Last year, though, the test footage we shot was leaked, and immediately, the two writers, the director, and myself were all on the phone asking “Which one of you guys leaked it?” They all thought I did. I hadn’t—I wish I had! Lo and behold, the internet spoke, very loudly and abrasively, and the next thing I knew we were greenlit. It was such a special experience, because it wasn’t us pleading and begging the studio anymore. It was the fans who own that. They own the movie we made. There’s something beautiful about that. Here I am in that ring again, though I wouldn’t characterize Deadpool as a superhero.

Are you comfortable with pursuing the roles you want?

There are some roles I want so badly, and I just won’t be hired for them. That’s just the way it is. And then there are some roles I get offered and I can’t believe I get offered. Woman in Gold is a good example. They’re all roles I never thought someone would knock on my door for. There’s no real formula to it. I’ve pursued stuff and failed, and tried to get roles that went to other people, and then you see the movie and say, “Of course. I could never have achieved what that person did.”

Actors who are particularly good-looking often feel as though they have to push back against their appearance when seeking challenging roles. Has this been an issue for you?

A little bit, I guess. I don’t know, I don’t think of it like that. I always wanted to be a character actor, and I’m not. A lot of character actors have always wanted to be leading men. But the more interesting characters are often the villain, or the second-tier characters. It’s just kind of a tough thing, and you just keep at it, and keep going. I don’t have control of my destiny in that respect.

Speaking of character acting, did you work with Ben Kingsley to ensure that the two of you would behave the same way, or was it more intuitive?

It had to be more intuitive, because Ben shot a lot of his stuff at a different time than I did; the lion’s share of his work was after I’d completed photography. It was a little difficult to figure that stuff out, and we did the best we could. We’d spoken about it, early on. A lot of what’s happening, though, is that Ben Kingsley’s character is being assaulted by the consciousness of [the body he inhabits]—so it becomes kind of a blurry line.

Aside from trying to work more, has parenthood changed your outlook on your career and on work-life balance?

The paradigm is not really fair. It’s much more challenging for my wife to work right now. She is shooting [All I See is You, a psychological thriller in which Lively plays the recipient of a corneal transplant] right now, and she has the baby with her, and it’s incredibly difficult and challenging. I just left them two days ago in Bangkok. I just want to be as helpful as I can. That’s it. For me, it’s mostly about being there.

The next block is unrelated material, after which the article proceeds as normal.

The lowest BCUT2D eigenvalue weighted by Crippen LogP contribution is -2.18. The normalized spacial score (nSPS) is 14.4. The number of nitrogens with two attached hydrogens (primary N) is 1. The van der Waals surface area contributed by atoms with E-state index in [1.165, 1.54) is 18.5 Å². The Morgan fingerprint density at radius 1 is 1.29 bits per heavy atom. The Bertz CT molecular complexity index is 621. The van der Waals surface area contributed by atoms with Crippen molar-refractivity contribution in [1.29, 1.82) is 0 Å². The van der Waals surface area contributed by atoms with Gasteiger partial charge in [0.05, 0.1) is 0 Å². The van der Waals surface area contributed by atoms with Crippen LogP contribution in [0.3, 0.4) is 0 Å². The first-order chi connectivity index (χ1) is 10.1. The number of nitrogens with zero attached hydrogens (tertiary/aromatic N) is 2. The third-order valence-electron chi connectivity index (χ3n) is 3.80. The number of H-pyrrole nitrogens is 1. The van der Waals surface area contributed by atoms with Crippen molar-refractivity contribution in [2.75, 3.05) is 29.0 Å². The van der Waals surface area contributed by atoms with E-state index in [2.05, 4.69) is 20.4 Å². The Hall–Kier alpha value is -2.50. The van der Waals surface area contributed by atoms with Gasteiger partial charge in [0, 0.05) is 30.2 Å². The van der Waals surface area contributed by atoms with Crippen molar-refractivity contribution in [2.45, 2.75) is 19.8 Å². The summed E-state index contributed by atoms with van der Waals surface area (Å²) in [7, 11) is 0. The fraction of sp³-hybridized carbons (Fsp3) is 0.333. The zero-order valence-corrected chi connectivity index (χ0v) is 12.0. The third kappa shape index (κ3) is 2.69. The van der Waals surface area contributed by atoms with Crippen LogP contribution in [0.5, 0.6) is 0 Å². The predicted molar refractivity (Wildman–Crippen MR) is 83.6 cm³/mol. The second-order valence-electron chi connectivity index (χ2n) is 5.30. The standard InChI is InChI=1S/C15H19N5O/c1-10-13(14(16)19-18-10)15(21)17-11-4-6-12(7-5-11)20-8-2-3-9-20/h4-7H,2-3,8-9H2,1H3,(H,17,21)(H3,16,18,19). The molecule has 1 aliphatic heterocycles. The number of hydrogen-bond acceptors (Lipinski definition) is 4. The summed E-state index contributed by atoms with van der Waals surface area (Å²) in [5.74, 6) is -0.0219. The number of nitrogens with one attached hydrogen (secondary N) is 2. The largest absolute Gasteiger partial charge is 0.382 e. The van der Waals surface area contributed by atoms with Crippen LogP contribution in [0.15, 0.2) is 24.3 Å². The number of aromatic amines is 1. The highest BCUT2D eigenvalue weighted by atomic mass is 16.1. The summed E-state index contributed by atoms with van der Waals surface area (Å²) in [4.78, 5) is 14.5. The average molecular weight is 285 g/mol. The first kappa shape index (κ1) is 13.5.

As someone who wants to be a character actor, does public interest in your marriage and your young child—up to the recent media hunt for your daughter’s name—distract from your work in a way that makes life harder?

Yeah, but you make it harder by fighting all of that. I’ve learned that, though I’m still new to social media. It’s a strange thing these days, and I don’t believe there’s much you can do about it. We know everything about everyone now, and for me, I don’t love knowing too much about screen actors, because I want to see their work and watch them disappear. It’s hard knowing They were married—this is their kid’s name. But I try not to bemoan it because it’s part of the job. I signed up for this. When I go to the hotel after this interview, there will be paparazzi outside. I’m never going to be one of those guys who’s flipping them the bird. I’m in SAG! I signed up for this! It gets concerning when there’s a baby, because they didn’t [sign up], and I know you’ve heard that swan song so many times, but it does become more real. She has no choice in the matter right now.

Have you ever wanted to trade lives with someone else?

I’m a film actor—I do it all the time! I trade lives with people four times a year. It’s fun! But I never had that idea of wanting to really, genuinely give up who I am. There’s always built-in equalizers. You read articles where somebody is miserable and then they win the lottery. When they catch up to them eight months later, they’re still miserable. You read about the person who was happy and optimistic and lost their ability to walk. You catch up to them eight months later, and they’re still happy and optimistic. There’s an adjustment period, of course, but I do believe we are who we are. I don’t believe you find reward or happiness through external circumstances. I’m very proud of the work I’ve done in my life.

I’m 38 years old, ostensibly successful, but I wouldn’t say I’m any happier than I was when I was 18 or 19, or any more miserable. It’s just the temperament I have.